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Europe: As World Marks D-Day, Russian Veterans Say Their Sacrifices Have Been Overlooked

On 6 June, world leaders and military veterans will gather in Normandy to mark the 60th anniversary of the opening of the Western Front in World War II. The occasion will be both solemn and joyous -- but not everyone is pleased.

Prague, 4 June 2004 (RFE/RL) -- "A landing was made this morning on the coast of France by troops of the Allied Expeditionary Force. This landing is part of a concerted, united nations plan for the liberation of Europe, made in conjunction with our great Russian ally."

That was U.S. General Dwight Eisenhower, speaking on the radio on 6 June 1944, hours after the launch of the massive Allied land operation that marked the start of the liberation of Western Europe from Nazi occupation.

More than 150,000 American, Canadian, British, and other troops backed by over 2,000 planes and a flotilla of nearly 7,000 ships made landfall on a string of beaches along France's Normandy coast. The German command was caught off-guard, having expected an attack further north at Calais.

Operation Overlord, or simply "D-Day," as its first day came to be known, ranks as a turning point in World War II and a testament to masterful planning. Like all battles in World War II, the price paid in lives was heavy. Total allied casualties on 6 June 1944 are estimated at 10,000, including 2,500 dead. Over the next two months, as the Allies progressed across Normandy, before liberating Paris, combined Allied and German casualties climbed to over 400,000.

On 6 June -- the 60th anniversary of D-Day -- heads of state from France, Britain, the United States, and thousands of surviving veterans will gather in France to mark the moment and honor the sacrifice of those who died. For the first time since commemorations began, the German chancellor has been invited to attend. The move has been welcomed by most veterans groups as an important reconciliation gesture. Russian President Vladimir Putin will also attend.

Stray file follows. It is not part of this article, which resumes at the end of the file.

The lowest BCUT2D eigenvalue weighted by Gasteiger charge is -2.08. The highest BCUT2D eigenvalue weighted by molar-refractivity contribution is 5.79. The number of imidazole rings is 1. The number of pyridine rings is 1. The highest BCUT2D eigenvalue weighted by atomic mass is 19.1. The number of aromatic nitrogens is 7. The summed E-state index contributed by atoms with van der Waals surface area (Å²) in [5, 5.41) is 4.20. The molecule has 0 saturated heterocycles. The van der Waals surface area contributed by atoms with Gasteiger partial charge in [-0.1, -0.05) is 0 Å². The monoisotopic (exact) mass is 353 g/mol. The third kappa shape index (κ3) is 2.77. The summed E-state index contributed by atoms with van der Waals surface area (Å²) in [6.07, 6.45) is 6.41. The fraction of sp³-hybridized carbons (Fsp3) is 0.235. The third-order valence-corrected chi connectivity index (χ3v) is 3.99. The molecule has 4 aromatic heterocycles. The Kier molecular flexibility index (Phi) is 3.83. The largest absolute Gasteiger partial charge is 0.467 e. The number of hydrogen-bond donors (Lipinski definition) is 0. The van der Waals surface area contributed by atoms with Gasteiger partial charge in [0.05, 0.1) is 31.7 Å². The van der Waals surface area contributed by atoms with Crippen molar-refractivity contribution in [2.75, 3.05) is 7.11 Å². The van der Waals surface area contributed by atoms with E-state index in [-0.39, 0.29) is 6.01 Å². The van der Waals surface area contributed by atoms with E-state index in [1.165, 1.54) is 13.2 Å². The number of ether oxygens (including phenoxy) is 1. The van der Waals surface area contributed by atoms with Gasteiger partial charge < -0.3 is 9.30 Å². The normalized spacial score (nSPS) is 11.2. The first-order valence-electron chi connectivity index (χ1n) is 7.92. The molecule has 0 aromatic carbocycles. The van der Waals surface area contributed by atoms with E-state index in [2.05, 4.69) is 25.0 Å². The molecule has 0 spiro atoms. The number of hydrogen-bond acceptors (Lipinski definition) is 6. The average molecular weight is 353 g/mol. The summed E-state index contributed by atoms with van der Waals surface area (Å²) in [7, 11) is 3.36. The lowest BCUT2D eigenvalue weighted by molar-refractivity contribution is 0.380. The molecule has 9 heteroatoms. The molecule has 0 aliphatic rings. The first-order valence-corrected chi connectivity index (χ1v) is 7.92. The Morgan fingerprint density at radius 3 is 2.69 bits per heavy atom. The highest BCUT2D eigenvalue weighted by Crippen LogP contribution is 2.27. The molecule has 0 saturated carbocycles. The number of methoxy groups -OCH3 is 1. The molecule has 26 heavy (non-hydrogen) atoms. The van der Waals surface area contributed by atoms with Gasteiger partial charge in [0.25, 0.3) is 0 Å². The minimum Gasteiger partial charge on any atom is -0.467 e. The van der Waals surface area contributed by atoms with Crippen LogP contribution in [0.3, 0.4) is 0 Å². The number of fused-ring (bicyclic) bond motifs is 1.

But a note of bitterness has seeped in, with Russian veterans' groups asking why they have been left off the guest list. Yuri Ivanov, of Russia's Federal Veterans' Committee, spoke to RFE/RL from Moscow.

"No one has sent any invitation to the War Veterans' Committee," Ivanov said.

No Soviet forces took part in the D-Day landings and the ensuing Battle of Normandy. But historians and veterans in Russia and the CIS point out that without Soviet victories on the Eastern Front -- victories which came at an enormous cost in lives -- World War II would not have been won. They complain that Western history books tend to emphasize the D-Day landings as a key turning point in the war, often forgetting that the Battle of Stalingrad the previous year marked the beginning of Hitler's retreat.

To answer that criticism RFE/RL contacted World War II historian Joe Maiolo, at the Department of War Studies of King's College London. He says the under-reporting of Stalingrad and other battles on the Eastern Front is in part a legacy of the Cold War. Soviet textbooks followed a mirror format, emphasizing Eastern Front battles while giving short shrift to the Western offensive. But Maiolo says current textbooks are more balanced.
More than 150,000 American, Canadian, British, and other troops backed by over 2,000 planes and a flotilla of nearly 7,000 ships made landfall on a string of beaches along France's Normandy coast.

He notes that historians like to speculate about the significance of individual battles and their influence on the outcome of the war -- it is part of their profession. But ultimately, he says, veterans and historians have to put events in the broader context.

"This historical game of playing 'Was the war won in the West or was it won in the East? Is Stalingrad of greater significance than Normandy? Did the Allied bomber offensive over Germany constitute a true second front?' -- all these sorts of questions are, in a sense, fun to play with and historians like to play with these questions, but the real question is how did these campaigns fit together in a wider war? -- in other words, events over time," Maiolo said.

For Maiolo, debates about who sacrificed more in which battle mean losing sight of the forest for the trees: "Any comparison is difficult and has to be made in the context of the wider war. You have to ask the broader question: why did the Allies win? And the Allies won because they fought together, maintained political unity and outproduced, outfought, and outstayed the Axis powers."

The fact, as Eisenhower noted in his announcement on D-Day, is that the war and ultimate victory over the Nazis was a collaborative effort whose individual actors and components cannot be seen in isolation. Unlike later conflicts, there was no one dominating actor. America's Lend-Lease program contributed to the Soviet war effort on the Eastern Front, but it was Soviet bravery and manpower that carried the day there. British and American victories in the West and North Africa were equally essential to bringing about Hitler's demise.

In that context, inviting Soviet veterans to Normandy would have been a nice gesture. When the 60th anniversary of the end of World War II is marked next year, all sides hope to be better represented.